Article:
By Steve Holland and Jonathan Landay
SOUTH LAKE TAHOE, California (Reuters) -U.S. President Joe Biden on Wednesday said he was not surprised by reports that Russian mercenary chief Yevgeny Prigozhin had died in a plane crash, adding that not much happens in the country that President Vladimir Putin is not behind.
Analysts said the incident could be a way for Putin to warn others who might betray him or to show his support to the Russian military, whom Prigozhin undermined with an abortive armed mutiny in June.
Prigozhin was listed as a passenger on a private jet that crashed on Wednesday evening north of Moscow with no survivors, according to Russian authorities.
Reuters could not confirm that he was on the aircraft, though a Telegram channel linked to Wagner pronounced him dead.
The White House said Biden had been briefed on the crash and he told reporters he did not know for a fact what had happened.
"But I’m not surprised," Biden said.
"There is not much that happens in Russia that Putin is not behind, but I don’t know enough to know the answer."
Prigozhin, 62, led a mutiny against Russia's top army brass on June 23-24, which Putin said could have tipped Russia into civil war.
Biden and CIA Director Williams Burns spoke separately last month of the potential danger to Prigozhin after his actions, although somewhat in jest.
"If I were he, I’d be careful what I ate. I’d be keeping my eye on my menu," Biden said during a news conference with Finland's President Sauli Niinisto in July.
"But all kidding aside...I don't think any of us know for sure what the future of Prigozhin is in Russia."
Speaking a week later, CIA Director William Burns said: "I think Putin is someone who generally thinks that revenge is a dish best served cold ... If I were Prigozhin, I wouldn't fire my food taster."
Prigozhin's June mutiny was ended by negotiations and an apparent Kremlin deal that saw him agree to relocate to neighboring Belarus. But he appeared to move freely inside Russia after the deal nonetheless.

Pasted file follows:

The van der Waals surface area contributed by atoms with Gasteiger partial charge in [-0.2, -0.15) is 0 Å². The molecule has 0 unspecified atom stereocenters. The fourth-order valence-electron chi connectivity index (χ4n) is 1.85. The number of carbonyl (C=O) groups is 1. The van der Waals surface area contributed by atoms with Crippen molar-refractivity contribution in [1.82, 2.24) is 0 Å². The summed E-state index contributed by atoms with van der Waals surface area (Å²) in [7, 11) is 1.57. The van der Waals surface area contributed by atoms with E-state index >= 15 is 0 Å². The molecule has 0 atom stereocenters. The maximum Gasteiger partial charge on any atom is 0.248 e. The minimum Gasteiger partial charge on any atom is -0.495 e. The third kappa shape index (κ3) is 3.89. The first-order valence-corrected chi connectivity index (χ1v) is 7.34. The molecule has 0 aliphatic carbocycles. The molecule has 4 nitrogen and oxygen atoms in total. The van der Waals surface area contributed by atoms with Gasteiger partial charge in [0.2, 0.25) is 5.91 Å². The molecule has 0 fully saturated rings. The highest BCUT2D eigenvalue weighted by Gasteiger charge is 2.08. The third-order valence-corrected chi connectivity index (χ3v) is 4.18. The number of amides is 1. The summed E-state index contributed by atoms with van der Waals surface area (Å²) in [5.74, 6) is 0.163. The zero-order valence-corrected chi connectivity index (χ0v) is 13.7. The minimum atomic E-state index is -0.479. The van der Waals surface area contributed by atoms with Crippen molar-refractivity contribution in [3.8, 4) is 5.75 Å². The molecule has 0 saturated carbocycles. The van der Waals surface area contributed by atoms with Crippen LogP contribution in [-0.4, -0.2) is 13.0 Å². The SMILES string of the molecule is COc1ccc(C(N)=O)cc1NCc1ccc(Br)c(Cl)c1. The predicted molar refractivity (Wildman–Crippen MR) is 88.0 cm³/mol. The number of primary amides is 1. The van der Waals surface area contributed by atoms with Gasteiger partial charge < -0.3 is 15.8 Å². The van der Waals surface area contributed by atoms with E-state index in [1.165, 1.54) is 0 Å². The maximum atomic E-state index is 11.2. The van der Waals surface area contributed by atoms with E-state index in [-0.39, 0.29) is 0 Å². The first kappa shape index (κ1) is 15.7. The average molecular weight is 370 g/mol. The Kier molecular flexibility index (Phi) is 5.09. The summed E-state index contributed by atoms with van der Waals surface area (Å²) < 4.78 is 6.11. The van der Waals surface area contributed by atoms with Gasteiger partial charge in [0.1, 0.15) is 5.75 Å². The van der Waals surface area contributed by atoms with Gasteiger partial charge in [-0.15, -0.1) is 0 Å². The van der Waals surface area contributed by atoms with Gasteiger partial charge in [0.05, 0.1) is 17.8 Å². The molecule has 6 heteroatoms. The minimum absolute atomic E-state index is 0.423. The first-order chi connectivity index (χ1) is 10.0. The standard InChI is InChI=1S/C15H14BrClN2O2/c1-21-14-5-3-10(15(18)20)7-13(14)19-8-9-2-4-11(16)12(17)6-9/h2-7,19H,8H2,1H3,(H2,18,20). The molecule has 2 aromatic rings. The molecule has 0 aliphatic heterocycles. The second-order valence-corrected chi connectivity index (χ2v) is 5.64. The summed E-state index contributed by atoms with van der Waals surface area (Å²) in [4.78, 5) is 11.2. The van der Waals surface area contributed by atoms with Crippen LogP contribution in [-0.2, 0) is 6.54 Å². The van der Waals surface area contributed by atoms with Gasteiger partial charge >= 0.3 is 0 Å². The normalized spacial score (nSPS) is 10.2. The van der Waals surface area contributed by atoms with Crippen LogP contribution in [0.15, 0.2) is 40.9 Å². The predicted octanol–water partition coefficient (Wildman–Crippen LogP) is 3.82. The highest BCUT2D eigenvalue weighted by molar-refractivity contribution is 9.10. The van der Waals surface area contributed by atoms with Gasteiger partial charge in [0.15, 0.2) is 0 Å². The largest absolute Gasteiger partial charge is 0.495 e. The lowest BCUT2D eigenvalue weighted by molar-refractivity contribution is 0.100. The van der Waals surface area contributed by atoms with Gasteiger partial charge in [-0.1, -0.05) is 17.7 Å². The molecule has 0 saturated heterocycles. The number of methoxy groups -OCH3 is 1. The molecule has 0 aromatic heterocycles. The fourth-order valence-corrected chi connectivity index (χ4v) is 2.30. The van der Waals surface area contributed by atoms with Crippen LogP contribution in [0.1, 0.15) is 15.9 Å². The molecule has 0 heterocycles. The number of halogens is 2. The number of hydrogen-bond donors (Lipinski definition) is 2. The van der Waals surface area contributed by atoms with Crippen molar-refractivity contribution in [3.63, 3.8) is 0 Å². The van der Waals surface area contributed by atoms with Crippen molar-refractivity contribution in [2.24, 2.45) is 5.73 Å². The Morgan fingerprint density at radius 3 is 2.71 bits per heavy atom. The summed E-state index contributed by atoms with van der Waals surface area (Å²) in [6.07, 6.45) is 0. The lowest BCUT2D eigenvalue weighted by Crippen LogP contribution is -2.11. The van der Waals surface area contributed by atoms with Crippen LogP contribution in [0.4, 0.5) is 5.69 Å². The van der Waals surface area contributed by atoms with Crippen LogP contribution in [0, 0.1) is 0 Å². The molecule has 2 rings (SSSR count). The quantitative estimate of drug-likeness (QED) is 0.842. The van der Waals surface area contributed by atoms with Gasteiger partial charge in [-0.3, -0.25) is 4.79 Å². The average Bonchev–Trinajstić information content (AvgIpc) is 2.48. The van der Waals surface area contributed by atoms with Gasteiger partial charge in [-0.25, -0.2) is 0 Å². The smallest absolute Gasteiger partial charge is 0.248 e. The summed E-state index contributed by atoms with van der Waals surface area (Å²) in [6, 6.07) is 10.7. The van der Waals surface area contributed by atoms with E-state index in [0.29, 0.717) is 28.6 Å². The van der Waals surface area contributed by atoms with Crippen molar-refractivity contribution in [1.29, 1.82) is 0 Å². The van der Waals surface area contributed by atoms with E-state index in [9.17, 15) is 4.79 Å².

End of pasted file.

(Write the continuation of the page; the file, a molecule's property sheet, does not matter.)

PUTIN'S POWER PLAY?
Daniel Hoffman, a former senior CIA operations officer who served as the agency’s Moscow station chief, told Reuters he was sure Wednesday's incident occurred on Putin's orders.
"You want your own guys to know that you’re brutal and ruthless and anyone who betrays Putin is going to pay the ultimate price," he said.
"Putin is cauterizing his wounds.”
Pavel Luzin, an expert with the Center for European Policy Analysis, a U.S. thinktank, said the treatment of Prigozhin showed cracks in Russia's upper echelon.
"This event demonstrates that the Russian elite is not united, that the contradictions within the Kremlin are growing, that the coordination between different branches within the Russian leadership is really bad."
"If Vladimir Putin is so powerful, why didn’t he arrest Prigozhin?”
There was no immediate comment from the Kremlin or the Defence Ministry regarding Wednesday's events.
US ELECTION INTERFERENCE
The FBI had previously issued a reward of $250,000 for information leading to the arrest of Prigozhin for U.S. election interference.
Prigozhin and a Russian company he controlled were indicted in 2018 and accused of funding a propaganda operation to meddle in the 2016 U.S. presidential election to sway it in favor of Republican candidate Donald Trump and to disparage rival Hillary Clinton.
In addition to Prigozhin and his Concord Management and Consulting LLC, two other Russian companies and 12 other Russians were accused of a plot to sow discord in the U.S. political system by, among other things, using false personas to push divisive messages over social media.
The criminal case against Concord was dismissed in 2020 at the request of U.S. prosecutors, who said they faced a challenge meeting the required burden of proof due to classified information.
In November 2022, Prigozhin admitted to interfering U.S. elections and said he would do it again.
In comments posted on Russia's Facebook equivalent VKontakte, Prigozhin said:
"We have interfered (in U.S. elections), we are interfering and we will continue to interfere. Carefully, accurately, surgically and in our own way, as we know how to do."
(Reporting by Steve Holland in South Lake Tahoe, California and Jonathan Landay in Washington; additional reporting by Arshad Mohammed, Humeyra Pamuk, David Ljunggren, Rami Ayyub and Nandita Bose; writing by Costas Pitas; editing by Cynthia Osterman)